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Introduction to Machine Learning

Introduction to Machine Learning 17
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JadenNorton,United States,Researcher
Published Date:14-07-2017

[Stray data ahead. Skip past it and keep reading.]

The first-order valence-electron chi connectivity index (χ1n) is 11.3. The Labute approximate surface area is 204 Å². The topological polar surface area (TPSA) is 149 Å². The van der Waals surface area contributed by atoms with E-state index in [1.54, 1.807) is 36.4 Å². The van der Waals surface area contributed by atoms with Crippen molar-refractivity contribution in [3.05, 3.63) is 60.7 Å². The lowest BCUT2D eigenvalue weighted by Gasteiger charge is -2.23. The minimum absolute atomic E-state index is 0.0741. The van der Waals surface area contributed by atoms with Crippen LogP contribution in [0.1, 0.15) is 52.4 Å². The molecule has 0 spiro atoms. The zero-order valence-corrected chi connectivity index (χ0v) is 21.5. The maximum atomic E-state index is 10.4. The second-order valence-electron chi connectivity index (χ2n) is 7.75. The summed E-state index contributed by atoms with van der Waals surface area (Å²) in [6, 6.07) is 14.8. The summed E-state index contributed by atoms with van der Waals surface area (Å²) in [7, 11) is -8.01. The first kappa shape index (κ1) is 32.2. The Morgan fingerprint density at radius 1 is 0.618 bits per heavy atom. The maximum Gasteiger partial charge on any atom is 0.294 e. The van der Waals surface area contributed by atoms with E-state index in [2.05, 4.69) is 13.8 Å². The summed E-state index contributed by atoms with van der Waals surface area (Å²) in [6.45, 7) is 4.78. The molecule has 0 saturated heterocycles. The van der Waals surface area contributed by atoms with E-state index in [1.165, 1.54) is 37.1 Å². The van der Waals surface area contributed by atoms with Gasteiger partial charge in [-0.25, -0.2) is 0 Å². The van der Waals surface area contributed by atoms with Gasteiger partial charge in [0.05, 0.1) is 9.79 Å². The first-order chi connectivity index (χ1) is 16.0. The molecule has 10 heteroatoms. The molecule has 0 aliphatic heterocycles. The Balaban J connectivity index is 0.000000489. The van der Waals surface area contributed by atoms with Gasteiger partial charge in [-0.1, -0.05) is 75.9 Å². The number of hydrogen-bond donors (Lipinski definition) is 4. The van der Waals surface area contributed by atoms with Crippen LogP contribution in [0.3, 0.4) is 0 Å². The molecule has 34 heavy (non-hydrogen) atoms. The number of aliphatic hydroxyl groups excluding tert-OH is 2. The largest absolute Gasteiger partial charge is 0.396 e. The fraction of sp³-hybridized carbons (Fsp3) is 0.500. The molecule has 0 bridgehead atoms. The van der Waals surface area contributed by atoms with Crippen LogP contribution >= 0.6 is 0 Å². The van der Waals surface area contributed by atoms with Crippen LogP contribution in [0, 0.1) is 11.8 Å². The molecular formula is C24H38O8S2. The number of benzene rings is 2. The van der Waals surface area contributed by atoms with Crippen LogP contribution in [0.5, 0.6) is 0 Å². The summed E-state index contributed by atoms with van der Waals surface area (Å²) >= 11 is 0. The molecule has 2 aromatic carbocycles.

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Introduction to Machine Learning CMU-10701 Deep Learning Barnabás Póczos & Aarti Singh Credits Many of the pictures, results, and other materials are taken from: Ruslan Salakhutdinov Joshua Bengio Geoffrey Hinton Yann LeCun 2 Contents  Definition and Motivation  History of Deep architectures  Deep architectures  Convolutional networks  Deep Belief networks  Applications 3 Deep architectures Defintion: Deep architectures are composed of multiple levels of non-linear operations, such as neural nets with many hidden layers. Output layer Hidden layers Input layer 4 Goal of Deep architectures Goal: Deep learning methods aim at  learning feature hierarchies  where features from higher levels of the hierarchy are formed by lower level features. edges, local shapes, object parts Low level representation 5 Figure is from Yoshua Bengio Neurobiological Motivation  Most current learning algorithms are shallow architectures (1-3 levels) (SVM, kNN, MoG, KDE, Parzen Kernel regression, PCA, Perceptron,…)  The mammal brain is organized in a deep architecture (Serre, Kreiman, Kouh, Cadieu, Knoblich, & Poggio, 2007) (E.g. visual system has 5 to 10 levels) 6 Deep Learning History  Inspired by the architectural depth of the brain, researchers wanted for decades to train deep multi-layer neural networks.  No successful attempts were reported before 2006 … Researchers reported positive experimental results with typically two or three levels (i.e. one or two hidden layers), but training deeper networks consistently yielded poorer results.  Exception: convolutional neural networks, LeCun 1998  SVM: Vapnik and his co-workers developed the Support Vector Machine (1993). It is a shallow architecture.  Digression: In the 1990’s, many researchers abandoned neural networks with multiple adaptive hidden layers because SVMs worked better, and there was no successful attempts to train deep networks.  Breakthrough in 2006 7 Breakthrough Deep Belief Networks (DBN) Hinton, G. E, Osindero, S., and Teh, Y. W. (2006). A fast learning algorithm for deep belief nets. Neural Computation, 18:1527-1554. Autoencoders Bengio, Y., Lamblin, P., Popovici, P., Larochelle, H. (2007). Greedy Layer-Wise Training of Deep Networks, Advances in Neural Information Processing Systems 19 8 Theoretical Advantages of Deep Architectures  Some functions cannot be efficiently represented (in terms of number of tunable elements) by architectures that are too shallow.  Deep architectures might be able to represent some functions otherwise not efficiently representable.  More formally: Functions that can be compactly represented by a depth k architecture might require an exponential number of computational elements to be represented by a depth k − 1 architecture  The consequences are  Computational: We don’t need exponentially many elements in the layers  Statistical: poor generalization may be expected when using an insufficiently deep architecture for representing some functions. 9 Theoretical Advantages of Deep Architectures The Polynoimal circuit: 10 Deep Convolutional Networks 11 Deep Convolutional Networks  Deep supervised neural networks are generally too difficult to train.  One notable exception: convolutional neural networks (CNN)  Convolutional nets were inspired by the visual system’s structure  They typically have five, six or seven layers, a number of layers which makes fully-connected neural networks almost impossible to train properly when initialized randomly. 12 Deep Convolutional Networks Compared to standard feedforward neural networks with similarly-sized layers,  CNNs have much fewer connections and parameters  and so they are easier to train,  while their theoretically-best performance is likely to be only slightly worse. LeNet 5 Y. LeCun, L. Bottou, Y. Bengio and P. Haffner: Gradient-Based Learning Applied to Document Recognition, Proceedings of the IEEE, 86(11):2278-2324, November 1998 13 LeNet 5, LeCun 1998  Input: 32x32 pixel image. Largest character is 20x20 (All important info should be in the center of the receptive field of the highest level feature detectors)  Cx: Convolutional layer  Sx: Subsample layer  Fx: Fully connected layer  Black and White pixel values are normalized: E.g. White = -0.1, Black =1.175 (Mean of pixels = 0, Std of pixels =1) 14 LeNet 5, Layer C1 C1: Convolutional layer with 6 feature maps of size 28x28. C1 (k=1…6) k Each unit of C1 has a 5x5 receptive field in the input layer.  Topological structure  Sparse connections  Shared weights (55+1)6=156 parameters to learn Connections: 2828(55+1)6=122304 15 If it was fully connected we had (3232+1)(2828)6 parameters LeNet 5, Layer S2 S2: Subsampling layer with 6 feature maps of size 14x14 2x2 nonoverlapping receptive fields in C1 Layer S2: 62=12 trainable parameters. Connections: 1414(22+1)6=5880 16 LeNet 5, Layer C3  C3: Convolutional layer with 16 feature maps of size 10x10  Each unit in C3 is connected to several 5x5 receptive fields at identical locations in S2 Layer C3: 1516 trainable parameters. Connections: 151600 17 LeNet 5, Layer S4  S4: Subsampling layer with 16 feature maps of size 5x5  Each unit in S4 is connected to the corresponding 2x2 receptive field at C3 Layer S4: 162=32 trainable parameters. Connections: 55(22+1)16=2000 18 LeNet 5, Layer C5  C5: Convolutional layer with 120 feature maps of size 1x1  Each unit in C5 is connected to all 16 5x5 receptive fields in S4 Layer C5: 120(1625+1) = 48120 trainable parameters and connections (Fully connected) 19 LeNet 5, Layer C5 Layer F6: 84 fully connected units. 84(120+1)=10164 trainable parameters and connections. Output layer: 10RBF (One for each digit) 84=7x12, stylized image Weight update: Backpropagation 20